In short, Renaissance has produced some of Beyonce’s strongest songs ever. “Alien Superstar,” the second song on the record produced by Honey Dijon, is undoubtedly one of her catchiest, loveliest, most profound tracks. Like the title suggests, the song invokes something otherworldly in its construction, drifting from the propulsive synths of its beginning into a chorus (interpolating Right Said Fred’s “I’m Too Sexy”) that sparks magic in the ear. It is one of the most un-Beyoncé songs on the record—more dreamy and celestial than her signature ferocity—and yet it is impossible to imagine any other artist capable of gliding along the twists and turns of its production. “I'm one of one, I'm number one, I'm the only one / Don't even waste your time trying to compete with me,” she sings on the chorus—and you believe it.

“Pure/Honey,” the penultimate song on Renaissance, extracts a similar mood. It's easily the heart of the album. “Pure/Honey” is where the story of Renaissance—its dedication to queer artists of the past and present, its invocation of Black joy through music, its true zest for the possibilities of life—is actually told. It’s a song with heft, with something to say. It’s a tour de force of Black artistry and a sonic triumph. Complex, imaginative, and intelligent, “Pure/Honey” is a music nerd, house head and club queen’s dream. With perfect samples rooted throughout (including drag queen Kevin Aviance’s “Cunty,” MikeQ’s “Feels Like,” and Mr. Fingers’ groundbreaking house classic “Mystery of Love”), “Pure/Honey” wants the listener to understand and revel in its history.

And then, before listeners have a chance to dive too deep into its ballroom glamor, the song glides into something funkier and sweet. Featuring samples of Moi Renee’s “Honey” and a chorus that sounds like a melding of Prince’s “Controversy” and “I Feel for You,” the second half of the track soars to new heights. Its only fault is that it doesn’t keep going. “Pure/Honey” sounds like it could last forever, pushing the listener into new, fantastic aural territory.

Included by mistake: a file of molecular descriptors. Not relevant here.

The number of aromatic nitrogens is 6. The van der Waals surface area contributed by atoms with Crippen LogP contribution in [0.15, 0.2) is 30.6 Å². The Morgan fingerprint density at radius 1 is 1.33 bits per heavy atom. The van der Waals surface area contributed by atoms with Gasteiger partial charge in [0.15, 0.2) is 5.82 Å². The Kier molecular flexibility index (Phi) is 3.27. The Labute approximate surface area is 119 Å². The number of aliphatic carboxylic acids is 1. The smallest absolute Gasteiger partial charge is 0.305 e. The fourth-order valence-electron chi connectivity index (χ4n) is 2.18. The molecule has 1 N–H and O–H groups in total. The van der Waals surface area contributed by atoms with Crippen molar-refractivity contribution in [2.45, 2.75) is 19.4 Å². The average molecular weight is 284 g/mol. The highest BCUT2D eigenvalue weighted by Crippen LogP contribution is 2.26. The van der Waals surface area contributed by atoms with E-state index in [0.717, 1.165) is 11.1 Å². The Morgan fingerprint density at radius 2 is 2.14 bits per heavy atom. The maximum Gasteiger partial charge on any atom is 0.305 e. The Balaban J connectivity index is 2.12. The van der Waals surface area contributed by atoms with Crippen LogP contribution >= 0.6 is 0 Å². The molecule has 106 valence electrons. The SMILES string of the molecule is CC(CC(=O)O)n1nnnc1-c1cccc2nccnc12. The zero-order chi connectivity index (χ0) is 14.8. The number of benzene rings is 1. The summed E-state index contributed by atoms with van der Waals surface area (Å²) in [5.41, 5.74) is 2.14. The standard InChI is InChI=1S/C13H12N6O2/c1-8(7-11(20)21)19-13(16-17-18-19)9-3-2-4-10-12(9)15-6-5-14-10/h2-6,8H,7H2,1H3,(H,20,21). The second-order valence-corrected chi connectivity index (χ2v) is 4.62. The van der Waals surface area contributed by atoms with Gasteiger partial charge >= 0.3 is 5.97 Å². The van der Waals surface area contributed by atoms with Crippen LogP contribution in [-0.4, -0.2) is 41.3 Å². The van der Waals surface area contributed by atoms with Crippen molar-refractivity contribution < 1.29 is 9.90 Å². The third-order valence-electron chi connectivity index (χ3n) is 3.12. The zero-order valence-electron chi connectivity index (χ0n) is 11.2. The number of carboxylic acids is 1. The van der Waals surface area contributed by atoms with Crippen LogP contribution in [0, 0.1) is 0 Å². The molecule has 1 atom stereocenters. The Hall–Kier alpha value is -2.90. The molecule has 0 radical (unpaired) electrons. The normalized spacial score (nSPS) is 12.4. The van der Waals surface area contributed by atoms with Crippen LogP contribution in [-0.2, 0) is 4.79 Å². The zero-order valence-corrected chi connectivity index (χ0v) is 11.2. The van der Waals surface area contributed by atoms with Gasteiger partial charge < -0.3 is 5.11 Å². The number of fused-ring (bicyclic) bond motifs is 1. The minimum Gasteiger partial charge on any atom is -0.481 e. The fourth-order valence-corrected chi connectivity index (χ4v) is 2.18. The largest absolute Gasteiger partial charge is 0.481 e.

There is power in art, in music. And albums, as an art form, are a vessel of delivery. Each track on Renaissance slips into the next, a direct affront to the shuffle-heavy, playlist-driven culture of music consumption today. Beyoncé, who redefined the music video with her last two albums, has released no music videos (yet) to accompany any of the tracks, including lead single “Break My Soul." Instead, she has released simple, colorful lyric videos, arguably emphasizing the content of the music itself. There are no distractions, no starts and stops, no interference here.

I can’t help but think of the late Prince, a clear influence on Renaissance, who once used tracks like “Diamonds and Pearls” to tout love as “the master plan.” On Renaissance, a similar message—love of self, love of others, love of possibility, love of resilience—may be the bedrock. “My intention was to create a safe place, a place without judgment, a place to be free of perfectionism and overthinking. A place to scream, release, feel freedom,” Beyoncé wrote in her letter. Soak it in. Keep going. Enjoy.

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Britt Julious is a born and bred Chicagoan with a love of dance floors and cider. Follow her witticisms and criticisms @britticisms.